Coronavirus Update From New York City: November 18, 2021 (Booster Shot Edition)

As readers can tell from the title of my Coronavirus update post tonight, I got my booster shot in the past week!

Last Friday, I got my booster vaccine shot. I was eligible for the booster because: a) it had been over six months since I got my second shot and b) my body mass index is such that I was eligible for it.

I was originally caught a little off guard by the fact that the booster shots being given out at my vaccine site were Pfizer. I was caught off guard because I thought I had decided to get a Moderna booster shot (matching with the first two vaccine shots I got, which were Moderna), yet here I was, seeing that the booster shots they were giving were for the Pfizer vaccine.

However, while I was waiting on line, I did a little bit of research about mixing and matching vaccines so that your first two shots were from one vaccine but your booster was from another vaccine. I reminded myself that both the Food and Drug Administration[1] and the Centers for Disease Control and Prevention[2] allow for this mixing and matching–meaning that it is safe to mix and match as I ended up doing (getting the first two shots from the Moderna vaccine and my booster from the Pfizer vaccine). Upon this bit of research, I felt at ease, and realized that I was just fine getting my booster from the Pfizer vaccine, even though my first two shots were from the Moderna vaccine.

So, I got my booster shot, and interestingly, the side effects as a whole weren’t quite as bad as they were after I got my second Moderna shot last April. I ran a fever that approached 100F, had an absolutely pounding headache for a good portion of the day last Saturday, fatigue, a moderately sore arm, and a loss of appetite. In contrast, with my second shot in late April, all these side effects I had last weekend were as bad or worse, and additionally I had chills (something that I didn’t have last weekend). Still, I would take the side effects of the booster and the second shot combined over not taking a vaccine and getting the virus.

What I hope I’m conveying in tonight’s post is that: a) getting a booster is safe and b) mixing and matching for your booster is also safe. I could be wrong, but the fact that you can mix and match is just oh so important in places where there’s only one particular type of vaccine that people have easy access to, and that type is different from what they had access to for their first two shots.

So, I hope that people get their booster shots when they are eligible! With COVID on the rise in many parts of the United States again, we want to give ourselves as much protection from the virus as we possibly could, and the booster is something that can help protect us from the virus.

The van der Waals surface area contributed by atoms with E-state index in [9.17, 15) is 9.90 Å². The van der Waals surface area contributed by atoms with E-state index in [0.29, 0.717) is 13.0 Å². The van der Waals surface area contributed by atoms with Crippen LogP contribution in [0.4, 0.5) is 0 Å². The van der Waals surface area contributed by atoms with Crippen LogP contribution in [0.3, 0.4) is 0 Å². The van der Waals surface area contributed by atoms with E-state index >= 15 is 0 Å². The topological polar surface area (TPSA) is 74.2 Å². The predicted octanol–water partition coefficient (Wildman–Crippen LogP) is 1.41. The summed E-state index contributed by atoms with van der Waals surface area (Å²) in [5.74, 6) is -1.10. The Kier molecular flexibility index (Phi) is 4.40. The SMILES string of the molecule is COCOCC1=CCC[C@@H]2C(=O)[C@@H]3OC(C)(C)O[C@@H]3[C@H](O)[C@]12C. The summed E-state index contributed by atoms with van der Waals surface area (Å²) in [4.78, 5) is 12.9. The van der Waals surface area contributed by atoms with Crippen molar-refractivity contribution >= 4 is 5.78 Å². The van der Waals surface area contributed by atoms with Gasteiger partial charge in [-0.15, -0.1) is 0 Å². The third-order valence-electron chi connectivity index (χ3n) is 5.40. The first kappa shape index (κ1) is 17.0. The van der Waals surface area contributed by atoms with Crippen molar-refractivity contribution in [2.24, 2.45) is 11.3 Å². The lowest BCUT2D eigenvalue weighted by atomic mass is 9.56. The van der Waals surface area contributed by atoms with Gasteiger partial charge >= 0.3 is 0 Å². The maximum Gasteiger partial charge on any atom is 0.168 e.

So, that is it for now. I wanted to focus on my experiences with getting the vaccine booster shot. I hope others share their experiences of getting the booster.

Also, as a little side note, I do not plan on publishing a Coronavirus update post next Thursday, which is Thanksgiving. In fact, I don’t plan on publishing any posts during the week of Thanksgiving so that I can give myself a little rest. And when I get back to publishing blog posts after Thanksgiving, I’m planning to do my COVID update posts at a rate of about once a month, instead of once a week, since there isn’t a lot of news for me to report on locally or personally on the pandemic front.


[1] https://www.fda.gov/news-events/press-announcements/coronavirus-covid-19-update-fda-takes-additional-actions-use-booster-dose-covid-19-vaccines

[2] https://www.cdc.gov/media/releases/2021/p1021-covid-booster.html

Coronavirus Update From New York City: April 29, 2021 (Second Vaccine Shot Edition)

A picture of me after I got my second Moderna COVID-19 vaccine shot

As readers can tell by the title of tonight’s COVID update blog post, I have now received my second and final shot of the Moderna COVID-19 vaccine!

I got the shot last Sunday, April 25th.

The directions for heading into the facility for my second shot could’ve been better, as a number of us were confused as to where exactly we should be going. However, once I got into the facility that was doing the vaccinations, it was a pretty quick and smooth process to get from check-ins to the vaccination, and from the vaccination to post-vaccination monitoring.